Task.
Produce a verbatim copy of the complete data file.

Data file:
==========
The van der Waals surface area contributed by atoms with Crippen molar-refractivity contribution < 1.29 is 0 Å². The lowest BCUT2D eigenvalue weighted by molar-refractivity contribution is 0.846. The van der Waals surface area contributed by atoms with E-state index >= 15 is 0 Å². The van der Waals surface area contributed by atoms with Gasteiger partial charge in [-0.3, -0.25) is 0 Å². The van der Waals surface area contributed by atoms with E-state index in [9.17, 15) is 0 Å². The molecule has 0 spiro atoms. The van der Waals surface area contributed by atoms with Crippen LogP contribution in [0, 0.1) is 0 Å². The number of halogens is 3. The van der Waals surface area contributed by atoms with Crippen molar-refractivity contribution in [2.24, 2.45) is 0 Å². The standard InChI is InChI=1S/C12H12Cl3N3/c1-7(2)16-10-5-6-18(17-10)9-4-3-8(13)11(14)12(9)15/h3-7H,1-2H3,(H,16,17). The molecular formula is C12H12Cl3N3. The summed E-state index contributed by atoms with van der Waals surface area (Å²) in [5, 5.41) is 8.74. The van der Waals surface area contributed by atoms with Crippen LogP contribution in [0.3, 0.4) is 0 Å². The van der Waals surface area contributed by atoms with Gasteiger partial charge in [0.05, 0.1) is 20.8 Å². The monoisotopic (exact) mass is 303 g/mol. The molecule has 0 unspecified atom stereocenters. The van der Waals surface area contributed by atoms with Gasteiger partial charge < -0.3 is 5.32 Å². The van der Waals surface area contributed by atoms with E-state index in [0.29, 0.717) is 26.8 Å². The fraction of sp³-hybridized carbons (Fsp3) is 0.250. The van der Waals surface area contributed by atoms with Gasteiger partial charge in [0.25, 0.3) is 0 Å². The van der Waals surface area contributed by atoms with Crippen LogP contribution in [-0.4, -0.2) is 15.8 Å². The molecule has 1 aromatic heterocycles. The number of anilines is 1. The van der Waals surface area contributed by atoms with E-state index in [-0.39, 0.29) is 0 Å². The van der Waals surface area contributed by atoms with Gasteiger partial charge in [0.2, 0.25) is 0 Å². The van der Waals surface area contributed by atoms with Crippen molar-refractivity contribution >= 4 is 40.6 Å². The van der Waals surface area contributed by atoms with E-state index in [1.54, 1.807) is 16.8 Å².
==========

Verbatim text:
The van der Waals surface area contributed by atoms with Crippen molar-refractivity contribution < 1.29 is 0 Å². The lowest BCUT2D eigenvalue weighted by molar-refractivity contribution is 0.846. The van der Waals surface area contributed by atoms with E-state index >= 15 is 0 Å². The van der Waals surface area contributed by atoms with Gasteiger partial charge in [-0.3, -0.25) is 0 Å². The van der Waals surface area contributed by atoms with E-state index in [9.17, 15) is 0 Å². The molecule has 0 spiro atoms. The van der Waals surface area contributed by atoms with Crippen LogP contribution in [0, 0.1) is 0 Å². The number of halogens is 3. The van der Waals surface area contributed by atoms with Crippen molar-refractivity contribution in [2.24, 2.45) is 0 Å². The standard InChI is InChI=1S/C12H12Cl3N3/c1-7(2)16-10-5-6-18(17-10)9-4-3-8(13)11(14)12(9)15/h3-7H,1-2H3,(H,16,17). The molecular formula is C12H12Cl3N3. The summed E-state index contributed by atoms with van der Waals surface area (Å²) in [5, 5.41) is 8.74. The van der Waals surface area contributed by atoms with Crippen LogP contribution in [0.3, 0.4) is 0 Å². The van der Waals surface area contributed by atoms with Gasteiger partial charge in [0.05, 0.1) is 20.8 Å². The monoisotopic (exact) mass is 303 g/mol. The molecule has 0 unspecified atom stereocenters. The van der Waals surface area contributed by atoms with Gasteiger partial charge < -0.3 is 5.32 Å². The van der Waals surface area contributed by atoms with E-state index in [0.29, 0.717) is 26.8 Å². The fraction of sp³-hybridized carbons (Fsp3) is 0.250. The van der Waals surface area contributed by atoms with Gasteiger partial charge in [0.25, 0.3) is 0 Å². The van der Waals surface area contributed by atoms with Crippen LogP contribution in [-0.4, -0.2) is 15.8 Å². The molecule has 1 aromatic heterocycles. The number of anilines is 1. The van der Waals surface area contributed by atoms with E-state index in [-0.39, 0.29) is 0 Å². The van der Waals surface area contributed by atoms with Gasteiger partial charge in [0.2, 0.25) is 0 Å². The van der Waals surface area contributed by atoms with Crippen molar-refractivity contribution >= 4 is 40.6 Å². The van der Waals surface area contributed by atoms with E-state index in [1.54, 1.807) is 16.8 Å².